Is a Law Degree Helpful For A Career in Politics?
If you want to get into politics, you may want to first attend law school.
Chambers Associate, a legal career guide, recently found that out of the 535 members who make up Congress, 40% had attended law school. For senators, nearly 54% have obtained a law degree. The House contains 37% law degree holders. The study was reported by Bloomberg Law.
More Democrats Have Law Degrees
When broken down by party, there are more Democrats with law degrees in both the House and the Senate.
What about prestige? It seems more Democrats attended top 14 law schools (ranked by US News) than Republicans in both the House and Senate. Overall, you’ll find 58 T14 alumni among Congressional Democrats compared to 16 among Republicans.
At Harvard Law, in Massachusetts, the school’s alumni are overwhelmingly Democrat. Looking at the House, there are 15 Harvard Law alumni. Zero House Republicans attended Harvard Law.
Thomas Lewis, the author, notes that this may be due to Massachusetts’ blue state politics, but he says it’s reflective of a greater pattern.
“If we look at the trend across the T14 as a whole, it’s hard not to see the ‘elite’ label they wear as a factor,” Lewis writes. “The identity politics of modern-day America would provide an easy answer: these elite institutions stand in stark contrast to the GOP (so the narrative goes), the natural home of self-made business people whose authority stems from their understanding of the everyday America they inhabit, rather than the minutiae of case law.”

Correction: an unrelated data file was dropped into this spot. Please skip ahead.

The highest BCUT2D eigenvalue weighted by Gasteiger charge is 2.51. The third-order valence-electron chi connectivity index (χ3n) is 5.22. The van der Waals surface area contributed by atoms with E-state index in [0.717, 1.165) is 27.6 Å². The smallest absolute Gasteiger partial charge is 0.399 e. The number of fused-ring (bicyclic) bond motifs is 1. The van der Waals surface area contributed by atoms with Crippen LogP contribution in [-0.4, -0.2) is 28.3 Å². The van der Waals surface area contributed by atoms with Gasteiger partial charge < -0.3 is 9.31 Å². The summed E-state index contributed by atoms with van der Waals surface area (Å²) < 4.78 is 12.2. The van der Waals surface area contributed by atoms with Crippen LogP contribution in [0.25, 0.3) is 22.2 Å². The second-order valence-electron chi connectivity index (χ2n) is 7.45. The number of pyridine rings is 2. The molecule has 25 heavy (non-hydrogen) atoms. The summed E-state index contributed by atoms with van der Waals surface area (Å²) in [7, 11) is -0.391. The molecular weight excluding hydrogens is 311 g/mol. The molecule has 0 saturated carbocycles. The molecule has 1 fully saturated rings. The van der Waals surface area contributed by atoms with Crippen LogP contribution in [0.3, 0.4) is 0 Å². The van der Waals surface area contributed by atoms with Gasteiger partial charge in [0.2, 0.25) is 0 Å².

A Career in Politics
Experts say law school can provide excellent training for a career in politics.
“Though a law degree isn’t necessarily a requirement to work in a political or policy-related job, many successful professionals in these types of jobs have J.D.s.,” Julie Ketover, a contributor for US News and consultant at Stratus Law School Admissions Consulting, writes. “Law school provides excellent training in analytical reasoning, research and writing, all of which are useful skills in most jobs in politics.”
Lewis, the author, says studying law can help individuals learn how to govern effectively.
“The qualifications of politicians are a perennial point of contention,” he writes. “Some people idolize real-world experience and realism, others would rather their leaders were educated to the hilt and idealistic—I doubt we will ever reach agreement on this issue. What we can say is that these findings display an encouraging loyalty to the study of law as a means of governing effectively. Abe Lincoln and Thomas Jefferson might not like much about the America of today, but I reckon they’d be happy about that.”